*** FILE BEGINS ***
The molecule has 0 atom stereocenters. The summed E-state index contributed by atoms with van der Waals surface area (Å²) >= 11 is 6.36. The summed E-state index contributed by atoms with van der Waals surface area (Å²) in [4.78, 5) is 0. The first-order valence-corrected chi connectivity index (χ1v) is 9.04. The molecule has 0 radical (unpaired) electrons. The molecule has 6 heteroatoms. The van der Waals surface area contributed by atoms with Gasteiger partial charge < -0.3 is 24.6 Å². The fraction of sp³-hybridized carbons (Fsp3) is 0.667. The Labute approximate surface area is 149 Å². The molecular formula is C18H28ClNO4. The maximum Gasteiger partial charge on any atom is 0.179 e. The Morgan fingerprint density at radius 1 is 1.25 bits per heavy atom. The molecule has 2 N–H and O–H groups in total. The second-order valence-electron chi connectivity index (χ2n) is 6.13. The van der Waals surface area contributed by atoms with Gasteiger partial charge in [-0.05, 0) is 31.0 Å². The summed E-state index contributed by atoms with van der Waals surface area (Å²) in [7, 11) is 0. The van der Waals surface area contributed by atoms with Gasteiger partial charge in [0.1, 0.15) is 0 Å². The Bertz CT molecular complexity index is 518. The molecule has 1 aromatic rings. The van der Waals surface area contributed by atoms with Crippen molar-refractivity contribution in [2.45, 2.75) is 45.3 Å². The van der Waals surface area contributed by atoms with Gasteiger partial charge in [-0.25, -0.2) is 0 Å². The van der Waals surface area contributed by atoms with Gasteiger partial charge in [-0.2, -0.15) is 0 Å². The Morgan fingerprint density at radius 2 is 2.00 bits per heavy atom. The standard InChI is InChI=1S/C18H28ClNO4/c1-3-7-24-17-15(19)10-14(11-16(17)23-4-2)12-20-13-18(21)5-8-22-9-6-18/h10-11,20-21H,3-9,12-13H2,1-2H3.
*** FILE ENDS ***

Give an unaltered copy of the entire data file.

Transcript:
The molecule has 0 atom stereocenters. The summed E-state index contributed by atoms with van der Waals surface area (Å²) >= 11 is 6.36. The summed E-state index contributed by atoms with van der Waals surface area (Å²) in [4.78, 5) is 0. The first-order valence-corrected chi connectivity index (χ1v) is 9.04. The molecule has 0 radical (unpaired) electrons. The molecule has 6 heteroatoms. The van der Waals surface area contributed by atoms with Gasteiger partial charge < -0.3 is 24.6 Å². The fraction of sp³-hybridized carbons (Fsp3) is 0.667. The Labute approximate surface area is 149 Å². The molecular formula is C18H28ClNO4. The maximum Gasteiger partial charge on any atom is 0.179 e. The Morgan fingerprint density at radius 1 is 1.25 bits per heavy atom. The molecule has 2 N–H and O–H groups in total. The second-order valence-electron chi connectivity index (χ2n) is 6.13. The van der Waals surface area contributed by atoms with Gasteiger partial charge in [-0.05, 0) is 31.0 Å². The summed E-state index contributed by atoms with van der Waals surface area (Å²) in [7, 11) is 0. The van der Waals surface area contributed by atoms with Gasteiger partial charge in [0.1, 0.15) is 0 Å². The Bertz CT molecular complexity index is 518. The molecule has 1 aromatic rings. The van der Waals surface area contributed by atoms with Crippen molar-refractivity contribution in [2.45, 2.75) is 45.3 Å². The van der Waals surface area contributed by atoms with Gasteiger partial charge in [-0.25, -0.2) is 0 Å². The van der Waals surface area contributed by atoms with Gasteiger partial charge in [-0.2, -0.15) is 0 Å². The Morgan fingerprint density at radius 2 is 2.00 bits per heavy atom. The standard InChI is InChI=1S/C18H28ClNO4/c1-3-7-24-17-15(19)10-14(11-16(17)23-4-2)12-20-13-18(21)5-8-22-9-6-18/h10-11,20-21H,3-9,12-13H2,1-2H3.